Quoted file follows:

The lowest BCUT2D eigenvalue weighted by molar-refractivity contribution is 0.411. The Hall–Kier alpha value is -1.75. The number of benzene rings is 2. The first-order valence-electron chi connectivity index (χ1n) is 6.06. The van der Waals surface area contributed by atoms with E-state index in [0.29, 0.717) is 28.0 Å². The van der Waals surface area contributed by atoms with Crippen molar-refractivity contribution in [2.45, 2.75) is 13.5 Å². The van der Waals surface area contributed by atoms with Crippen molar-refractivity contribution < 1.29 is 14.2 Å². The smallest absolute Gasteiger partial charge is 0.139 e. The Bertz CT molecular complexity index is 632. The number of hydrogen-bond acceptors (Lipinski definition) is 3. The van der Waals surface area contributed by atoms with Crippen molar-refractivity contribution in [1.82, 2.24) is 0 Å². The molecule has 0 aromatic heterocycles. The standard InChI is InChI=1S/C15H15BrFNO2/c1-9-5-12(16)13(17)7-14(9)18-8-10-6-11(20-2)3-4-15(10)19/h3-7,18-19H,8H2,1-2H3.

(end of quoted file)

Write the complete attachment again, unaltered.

The lowest BCUT2D eigenvalue weighted by molar-refractivity contribution is 0.411. The Hall–Kier alpha value is -1.75. The number of benzene rings is 2. The first-order valence-electron chi connectivity index (χ1n) is 6.06. The van der Waals surface area contributed by atoms with E-state index in [0.29, 0.717) is 28.0 Å². The van der Waals surface area contributed by atoms with Crippen molar-refractivity contribution in [2.45, 2.75) is 13.5 Å². The van der Waals surface area contributed by atoms with Crippen molar-refractivity contribution < 1.29 is 14.2 Å². The smallest absolute Gasteiger partial charge is 0.139 e. The Bertz CT molecular complexity index is 632. The number of hydrogen-bond acceptors (Lipinski definition) is 3. The van der Waals surface area contributed by atoms with Crippen molar-refractivity contribution in [1.82, 2.24) is 0 Å². The molecule has 0 aromatic heterocycles. The standard InChI is InChI=1S/C15H15BrFNO2/c1-9-5-12(16)13(17)7-14(9)18-8-10-6-11(20-2)3-4-15(10)19/h3-7,18-19H,8H2,1-2H3.